What are Spinal Discs?
Intervertebral discs, as they are correctly called, are the soft, jelly-like cushions that sit between the bones (vertebrae) of the spine. These round, tyre-like structures allow your spine to move; absorb the shock created by walking, running or jumping; and provide general flexibility of your back.
What is a Disc Problem?
There are a number of terms that are used to describe disc problems, such as a slipped disc, prolapsed disc, ruptured or herniated disc, but all these terms relate to the disc wall bulging, and in some situations, pressing on a nerve, leading to referred pain, like sciatica.
Here is a closer look at specific disc problems:
Herniated or slipped disc: This occurs when the outer layer of the disc tears, allowing the inner jelly-like material to leak out and put pressure on nearby nerves, causing pain, numbness, or weakness in the arms or legs.
Bulging disc: This happens when the disc protrudes out of its normal position, but the outer layer is still intact. This can also put pressure on nearby nerves, causing pain or discomfort.
Degenerative disc disease: This refers to the natural wear and tear of the discs that occurs with age, causing them to lose their cushioning ability and become stiff and brittle.
Disc injuries often occur following heavy lifting or trauma, such as a sports injury or road traffic accident, but can also result from general wear and tear. Genetics may also play a role in disc problems, due to inherited traits, such as the shape and size of a person’s spinal canal or the strength of their spinal muscles.
A person’s posture can also cause disc problems, as hunching and slouching can actually speed along degenerative disc disease. There is also compelling new evidence that smoking can reduce blood flow to the spine and decrease the delivery of nutrients to the discs, which can lead to degeneration.
The most common place to get a disc injury is in the lower lumbar spine but it is also not uncommon for them to occur in the neck.
What does a Disc Problem feel like?
The most common symptom of a slipped disc is pain, which can be felt in the affected area of the back or neck. This may be sharp or dull and can range from mild to severe.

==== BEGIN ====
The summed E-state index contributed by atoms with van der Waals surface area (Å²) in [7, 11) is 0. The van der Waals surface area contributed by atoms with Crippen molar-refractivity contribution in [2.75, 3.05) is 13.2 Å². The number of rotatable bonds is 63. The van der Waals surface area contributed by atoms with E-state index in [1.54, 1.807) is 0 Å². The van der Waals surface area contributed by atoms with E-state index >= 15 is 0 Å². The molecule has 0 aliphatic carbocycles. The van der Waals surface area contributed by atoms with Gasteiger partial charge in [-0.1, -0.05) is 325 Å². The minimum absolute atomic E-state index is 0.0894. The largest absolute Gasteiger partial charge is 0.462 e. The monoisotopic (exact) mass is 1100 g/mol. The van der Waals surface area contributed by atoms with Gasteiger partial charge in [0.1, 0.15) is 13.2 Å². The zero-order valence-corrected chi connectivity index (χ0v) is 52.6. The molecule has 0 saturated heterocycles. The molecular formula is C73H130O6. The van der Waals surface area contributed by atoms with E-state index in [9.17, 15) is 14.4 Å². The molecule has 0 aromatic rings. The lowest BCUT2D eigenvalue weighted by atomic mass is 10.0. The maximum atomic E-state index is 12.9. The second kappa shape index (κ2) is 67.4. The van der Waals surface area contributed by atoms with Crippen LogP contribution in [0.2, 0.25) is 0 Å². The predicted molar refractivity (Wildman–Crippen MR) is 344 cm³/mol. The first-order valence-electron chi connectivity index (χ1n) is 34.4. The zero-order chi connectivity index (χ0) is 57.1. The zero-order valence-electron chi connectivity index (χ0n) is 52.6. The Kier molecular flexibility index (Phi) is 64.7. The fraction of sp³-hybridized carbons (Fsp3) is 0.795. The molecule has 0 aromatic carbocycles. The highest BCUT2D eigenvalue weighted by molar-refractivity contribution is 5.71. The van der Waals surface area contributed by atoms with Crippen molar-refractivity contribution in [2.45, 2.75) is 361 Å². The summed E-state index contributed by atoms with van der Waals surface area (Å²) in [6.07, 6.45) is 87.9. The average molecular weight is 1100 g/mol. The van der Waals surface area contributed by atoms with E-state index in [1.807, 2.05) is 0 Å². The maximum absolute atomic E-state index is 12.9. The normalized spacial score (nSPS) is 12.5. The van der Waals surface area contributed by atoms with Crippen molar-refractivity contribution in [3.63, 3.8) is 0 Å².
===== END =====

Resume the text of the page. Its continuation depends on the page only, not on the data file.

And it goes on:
Pain caused by a slipped disc may also radiate to other parts of the body, such as the arms, legs, and buttocks, and is likely to make itself known when you move your spine, cough or sneeze.
Another common symptom of a slipped disc is numbness or tingling in the affected area. This can occur if the slipped disc is pressing on a nerve, causing it to become compressed or irritated. In some cases, the numbness or tingling may also be accompanied by weakness in the affected area; for example, bending down and straightening back up.
Many people will also be aware of the relationship between disc problems and a condition known as sciatica. The sciatic nerve is the largest nerve in your body, which starts in the lower back and runs down each leg. If this nerve becomes compressed or irritated – for example – through a disc problem in the lower back – it causes pain that extends down one or both legs, often starting in the buttocks and moving down to the feet. This condition is known as sciatica.
Finally, in severe cases, a slipped disc can also cause loss of bowel or bladder control. This is called Caudia Equina Syndrome (CES) and requires immediate medical attention. More information about CES can be found here.
Can We Help with Your Disc Problems?
Our treatment will greatly reduce the time required for disc injuries to heal and for you to get back to your normal daily activities. However, if disc injuries are left untreated, the healing process may take many months and, in some cases, worsen.
Get a 30-minute new patient assessment, diagnosis & treatment plan for just £30
Will Pain-Relieving Drugs Help My Disc Problems?
Inflammation can be greatly reduced using NSAIDs (Non-Steroidal Anti-Inflammatory Drugs), such as ibuprofen, aspirin and paracetamol. However, although they can reduce the inflammation caused by your disc problem, pain-relieving drugs do not address the underlying problem of disc problems. They can also, in some cases, cause stomach problems, such as acid reflux and constipation.
It is important to avoid using painkilling drugs before engaging in physical activity. This is because, without feedback from your body’s nervous system, it is easy to over-use and further aggravate your disc condition. Remember: pain is the body’s way of telling you something isn’t right. However, they are very useful in helping you get a good night’s sleep, which is a vitally important part of your recovery.
If you are already taking medication prescribed by a doctor, you should always ask the advice of a Doctor or Pharmacist before self-medicating, as some pain-killing drugs can affect the effectiveness of your medication, and can sometimes be dangerous.